Lights, Camera, Atticus!
A CultureMap®
by Marjorie Killingsworth
Published on 9/5/13

The American Film Institute and the American Bar Association have each called Robert Mulligan’s film adaptation of Harper Lee’s novel To Kill a Mockingbird the best trial movie ever made. Its courtroom scenes and the character of defense attorney Atticus Finch, played with both tenderness and ferocity by Gregory Peck, have cast a long shadow on American cinema and television. This map cross-examines some of the film’s closest relations.

To Kill a Mockingbird  (Robert Mulligan (dir.) | film | 1962)
to  Anatomy of a Murder  (Otto Preminger (dir.) | film | 1959)

To Kill a Mockingbird and Anatomy of a Murder dramatize the trials of alleged rapists accused by sexually aggressive women. Deep-seated anxiety about female sexuality seems to underlie both plots. In Mockingbird, not only has Tom Robinson not raped Mayella Ewell, she attacked him. She “sorta jumped on me…hugged me round the waist…an’ kissed me ’side of th’ face,” Tom tells the horrified courtroom. Mayella comes across as lascivious and desperate; she may even have planned her rendezvous with Tom. Though Tom’s lawyer, Atticus Finch, allows that Mayella may be a victim of her poor upbringing—and have been habitually assaulted by her father—he does everything he can to cast her as the aggressor.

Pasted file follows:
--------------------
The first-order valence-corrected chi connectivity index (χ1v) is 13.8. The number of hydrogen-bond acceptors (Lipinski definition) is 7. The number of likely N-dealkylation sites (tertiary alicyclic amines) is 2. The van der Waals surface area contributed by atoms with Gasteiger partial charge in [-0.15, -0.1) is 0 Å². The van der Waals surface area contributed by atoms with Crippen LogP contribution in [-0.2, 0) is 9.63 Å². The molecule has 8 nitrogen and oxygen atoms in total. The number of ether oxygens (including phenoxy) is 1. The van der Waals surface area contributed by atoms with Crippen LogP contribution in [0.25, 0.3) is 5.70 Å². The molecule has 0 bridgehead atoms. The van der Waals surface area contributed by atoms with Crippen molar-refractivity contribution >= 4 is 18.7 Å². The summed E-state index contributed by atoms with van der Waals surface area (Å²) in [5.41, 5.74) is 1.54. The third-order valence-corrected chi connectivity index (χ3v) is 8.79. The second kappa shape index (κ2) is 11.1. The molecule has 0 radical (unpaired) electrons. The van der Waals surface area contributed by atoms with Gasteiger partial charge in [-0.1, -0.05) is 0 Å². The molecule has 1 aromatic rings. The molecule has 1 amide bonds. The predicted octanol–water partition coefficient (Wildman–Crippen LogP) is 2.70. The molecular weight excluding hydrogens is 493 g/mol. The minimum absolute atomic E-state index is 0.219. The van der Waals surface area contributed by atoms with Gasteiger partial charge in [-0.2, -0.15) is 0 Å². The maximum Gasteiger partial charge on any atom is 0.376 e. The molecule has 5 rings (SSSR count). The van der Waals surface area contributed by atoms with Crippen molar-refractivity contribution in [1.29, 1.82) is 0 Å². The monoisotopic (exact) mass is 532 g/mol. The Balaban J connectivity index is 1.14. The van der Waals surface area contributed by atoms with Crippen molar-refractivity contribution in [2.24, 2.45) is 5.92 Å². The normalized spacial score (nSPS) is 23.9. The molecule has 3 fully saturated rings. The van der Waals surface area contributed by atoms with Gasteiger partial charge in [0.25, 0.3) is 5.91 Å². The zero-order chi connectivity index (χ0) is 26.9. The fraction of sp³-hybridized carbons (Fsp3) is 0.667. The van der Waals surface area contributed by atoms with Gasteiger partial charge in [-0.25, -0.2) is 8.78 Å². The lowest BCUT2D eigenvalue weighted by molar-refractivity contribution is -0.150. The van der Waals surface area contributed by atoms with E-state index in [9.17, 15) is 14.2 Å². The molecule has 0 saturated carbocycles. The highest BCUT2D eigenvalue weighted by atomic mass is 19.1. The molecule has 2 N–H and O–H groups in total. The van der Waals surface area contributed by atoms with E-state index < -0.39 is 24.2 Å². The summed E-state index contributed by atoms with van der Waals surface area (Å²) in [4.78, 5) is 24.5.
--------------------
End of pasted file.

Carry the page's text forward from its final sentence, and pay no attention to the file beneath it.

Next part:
Likewise, the alleged rape victim in Anatomy, Laura Manion, is the film’s least trustworthy character, depicted as so oversexed she practically slinks across the screen. When she first appears in lawyer Paul Biegler’s office, she all but reclines on his couch, as if making an amorous social call instead of seeking a lawyer for her husband, who awaits trial for the murder of the man accused of raping her. The film never reveals whether she was raped, but her passion is portrayed as clearly dangerous.

To Kill a Mockingbird  (Robert Mulligan (dir.) | film | 1962)
to  A Time to Kill  (Joel Schumacher (dir.) | film | 1996)

To Kill a Mockingbird is set during the restrictive Jim Crow era, when black Americans were rarely allowed to serve on southern juries. Black defendants were thus seldom tried by a jury of their true peers, an injustice depicted in the film’s rape trial of a black man with a racist all-white jury. Though the U.S. Supreme Court in 1935 outlawed the systematic exclusion of blacks from juries, the practice remained widespread into the 1960s and continues to some extent today. This situation drives A Time to Kill, in which a black man’s 10-year-old daughter has been raped and left for dead by two white men. The father (Samuel L. Jackson) believes the attackers will surely escape punishment; exacting revenge, he is soon on trial for their murder before another all-white jury. Plenty of African Americans are on the roster, but the prosecutor excuses them via peremptory challenges. In 1986 the Supreme Court ruled that prosecutors cannot excuse jurors based on race alone. The film’s setting does not clearly predate this decision, but the circumstances in the courtroom are nonetheless grim. “That’s a jury of my peers?” the defendant despairs as he looks up at 12 white faces.

A Time to Kill  (Joel Schumacher (dir.) | film | 1996)
to  Anatomy of a Murder  (Otto Preminger (dir.) | film | 1959)